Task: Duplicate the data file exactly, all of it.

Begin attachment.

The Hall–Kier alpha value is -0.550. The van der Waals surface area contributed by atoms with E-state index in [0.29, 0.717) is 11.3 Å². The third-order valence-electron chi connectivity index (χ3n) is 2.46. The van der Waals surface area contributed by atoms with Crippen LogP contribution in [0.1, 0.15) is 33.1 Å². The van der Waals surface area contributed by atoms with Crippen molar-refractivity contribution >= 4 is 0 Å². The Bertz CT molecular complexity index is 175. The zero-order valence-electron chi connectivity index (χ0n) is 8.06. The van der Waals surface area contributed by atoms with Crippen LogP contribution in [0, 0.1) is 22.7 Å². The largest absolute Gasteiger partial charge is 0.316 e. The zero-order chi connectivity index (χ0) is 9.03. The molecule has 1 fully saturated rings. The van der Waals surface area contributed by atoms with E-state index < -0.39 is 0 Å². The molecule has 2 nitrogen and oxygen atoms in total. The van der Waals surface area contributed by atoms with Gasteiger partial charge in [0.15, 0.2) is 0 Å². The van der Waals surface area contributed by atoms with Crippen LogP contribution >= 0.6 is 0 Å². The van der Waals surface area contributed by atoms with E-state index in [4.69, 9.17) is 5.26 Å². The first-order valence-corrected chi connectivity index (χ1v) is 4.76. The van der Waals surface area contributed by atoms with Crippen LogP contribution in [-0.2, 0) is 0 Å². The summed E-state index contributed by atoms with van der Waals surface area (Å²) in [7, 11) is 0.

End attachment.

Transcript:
The Hall–Kier alpha value is -0.550. The van der Waals surface area contributed by atoms with E-state index in [0.29, 0.717) is 11.3 Å². The third-order valence-electron chi connectivity index (χ3n) is 2.46. The van der Waals surface area contributed by atoms with Crippen LogP contribution in [0.1, 0.15) is 33.1 Å². The van der Waals surface area contributed by atoms with Crippen molar-refractivity contribution >= 4 is 0 Å². The Bertz CT molecular complexity index is 175. The zero-order valence-electron chi connectivity index (χ0n) is 8.06. The van der Waals surface area contributed by atoms with Crippen LogP contribution in [0, 0.1) is 22.7 Å². The largest absolute Gasteiger partial charge is 0.316 e. The zero-order chi connectivity index (χ0) is 9.03. The molecule has 1 fully saturated rings. The van der Waals surface area contributed by atoms with E-state index < -0.39 is 0 Å². The molecule has 2 nitrogen and oxygen atoms in total. The van der Waals surface area contributed by atoms with Gasteiger partial charge in [0.15, 0.2) is 0 Å². The van der Waals surface area contributed by atoms with Crippen LogP contribution >= 0.6 is 0 Å². The van der Waals surface area contributed by atoms with E-state index in [4.69, 9.17) is 5.26 Å². The first-order valence-corrected chi connectivity index (χ1v) is 4.76. The van der Waals surface area contributed by atoms with Crippen LogP contribution in [-0.2, 0) is 0 Å². The summed E-state index contributed by atoms with van der Waals surface area (Å²) in [7, 11) is 0.